Archive for June, 2018
By Steve Rosenbush
Good morning, CIOs. Retired Air Force General Michael Hayden, a former director of the NSA and CIA, says the development of hyper-powerful quantum computing technology will remake the dynamic of cyber warfare. For companies that daily face attacks by nation-state actors, that is a sobering message. He sat down with Jennifer Strong of WSJ Podcasts to talk about the future of cyber warfare (more on that below), and likened quantum to previous revolutions in battlefield technology. Highlights:
From: CBC News | Analysis
Strategy called vague, ‘disappointing’
Murray Brewster · CBC News
The strategy warns of the need for better encryption to safeguard data — particularly against the lightning advances of quantum computing.
But it also places an extraordinary emphasis on increased national security and combating an explosion in cyber crime, which often stymies authorities by exploiting some of the best encryption available.
Big tech firms including Google, Facebook and Twitter have expressed major concern after Vietnam’s government passed a law that promises to introduce tighter restrictions on free speech online.
The new regulation passed this week strengthens the government’s position on censoring the internet, drawing Amnesty International to decry that it leaves “no safe place for people to speak freely” in Vietnam. Asia Internet Coalition (AIC) — a group that represents Facebook, Google, Twitter, LinkedIn, Line and others — furthered cautioned that it would harm the development of the country’s digital economy.
After the Cybersecurity Bill (Bill) was approved “in principle” by the Cabinet in 2015, the Bill was revised by the Ministry of Digital Economy and Society (MDES) and presented for public hearing in March 2018. The Bill provides criteria for maintaining national security, military security, domestic peace, and economic security in the cyber environment, establishes the National Cybersecurity Committee (NCSC) to deal with cyber attacks in Thailand, and prescribes penalties for non-compliance.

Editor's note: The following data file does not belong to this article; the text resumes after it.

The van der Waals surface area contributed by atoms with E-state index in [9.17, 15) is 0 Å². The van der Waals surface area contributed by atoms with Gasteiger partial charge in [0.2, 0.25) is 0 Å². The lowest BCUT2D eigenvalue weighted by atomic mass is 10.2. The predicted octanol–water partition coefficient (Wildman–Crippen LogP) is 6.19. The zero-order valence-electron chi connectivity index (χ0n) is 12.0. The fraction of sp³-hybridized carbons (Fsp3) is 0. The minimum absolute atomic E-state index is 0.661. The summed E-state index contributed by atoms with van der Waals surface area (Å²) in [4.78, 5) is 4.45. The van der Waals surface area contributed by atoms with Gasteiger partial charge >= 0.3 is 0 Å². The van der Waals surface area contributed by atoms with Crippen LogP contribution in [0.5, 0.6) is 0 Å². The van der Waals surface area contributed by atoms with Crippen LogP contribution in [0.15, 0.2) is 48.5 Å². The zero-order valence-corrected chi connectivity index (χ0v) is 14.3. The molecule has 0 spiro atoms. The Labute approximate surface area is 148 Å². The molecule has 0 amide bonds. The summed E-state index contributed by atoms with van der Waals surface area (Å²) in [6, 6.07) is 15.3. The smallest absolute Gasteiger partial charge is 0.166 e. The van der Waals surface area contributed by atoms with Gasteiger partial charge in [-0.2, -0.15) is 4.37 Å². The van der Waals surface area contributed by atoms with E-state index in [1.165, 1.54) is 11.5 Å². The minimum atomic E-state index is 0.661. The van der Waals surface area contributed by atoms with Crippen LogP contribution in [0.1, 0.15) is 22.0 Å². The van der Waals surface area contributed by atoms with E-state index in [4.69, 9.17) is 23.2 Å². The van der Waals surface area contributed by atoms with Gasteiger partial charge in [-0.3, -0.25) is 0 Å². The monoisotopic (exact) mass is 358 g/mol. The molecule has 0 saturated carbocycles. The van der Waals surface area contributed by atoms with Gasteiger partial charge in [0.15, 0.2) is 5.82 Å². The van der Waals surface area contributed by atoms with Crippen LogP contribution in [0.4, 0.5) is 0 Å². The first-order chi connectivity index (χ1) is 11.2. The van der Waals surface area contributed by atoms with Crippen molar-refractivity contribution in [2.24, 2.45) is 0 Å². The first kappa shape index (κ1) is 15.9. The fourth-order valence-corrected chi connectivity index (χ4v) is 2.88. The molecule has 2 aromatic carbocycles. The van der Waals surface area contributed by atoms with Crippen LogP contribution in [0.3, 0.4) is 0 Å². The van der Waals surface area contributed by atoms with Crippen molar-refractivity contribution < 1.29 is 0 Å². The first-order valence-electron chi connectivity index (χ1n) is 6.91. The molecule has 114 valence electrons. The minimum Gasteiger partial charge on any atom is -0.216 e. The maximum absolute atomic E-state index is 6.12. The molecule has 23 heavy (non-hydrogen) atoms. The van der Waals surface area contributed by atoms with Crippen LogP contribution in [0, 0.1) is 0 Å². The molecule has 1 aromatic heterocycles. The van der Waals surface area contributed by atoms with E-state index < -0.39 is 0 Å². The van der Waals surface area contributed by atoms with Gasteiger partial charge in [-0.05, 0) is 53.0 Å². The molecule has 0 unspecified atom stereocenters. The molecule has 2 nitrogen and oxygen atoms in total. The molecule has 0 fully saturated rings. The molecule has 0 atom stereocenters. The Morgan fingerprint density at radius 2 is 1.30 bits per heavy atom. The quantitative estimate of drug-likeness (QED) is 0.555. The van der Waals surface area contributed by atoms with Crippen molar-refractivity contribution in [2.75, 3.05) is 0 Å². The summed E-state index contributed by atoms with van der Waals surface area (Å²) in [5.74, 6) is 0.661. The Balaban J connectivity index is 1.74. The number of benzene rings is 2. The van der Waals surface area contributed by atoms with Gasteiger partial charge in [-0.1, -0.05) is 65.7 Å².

From: Government Europa
At March 2018’s SCTX event, held in London, UK, Government Europaheard Hans de Vries, Head of the National Cyber Security Centre, the Netherlands, talk about the cyber threat to government agencies.
Following publication of 2018’s National Strategic Assessment (NSA) of Serious and Organised Crime by the National Crime Agency (NCA), the scale of cyber-crime in the UK is still reported to be rising, both in terms of scale and complexity. However, under-reporting of data breaches means that such assessments are unable to provide an accurate image as to the true scale of the problem.
Corporate data shows that Japanese companies lag behind their U.S. and European counterparts when it comes to cybersecurity. The government’s new cybersecurity strategy aims to change that.
Mihoko Matsubara is an adjunct fellow at the Pacific Forum
Japan’s government recently launched an outline of its next cybersecurity strategy (in Japanese). The document is meant to both signal Japan’s cybersecurity priorities and solicit feedback from industry and civil society prior to the strategy’s release this summer. The government has updated its strategy every few years since the first one was released in 2013. The new strategy aims to improve the cybersecurity of Japanese critical infrastructure and encourage Japanese business to pursue cybersecurity best practices, both of which will help Japan’s economic growth and innovation.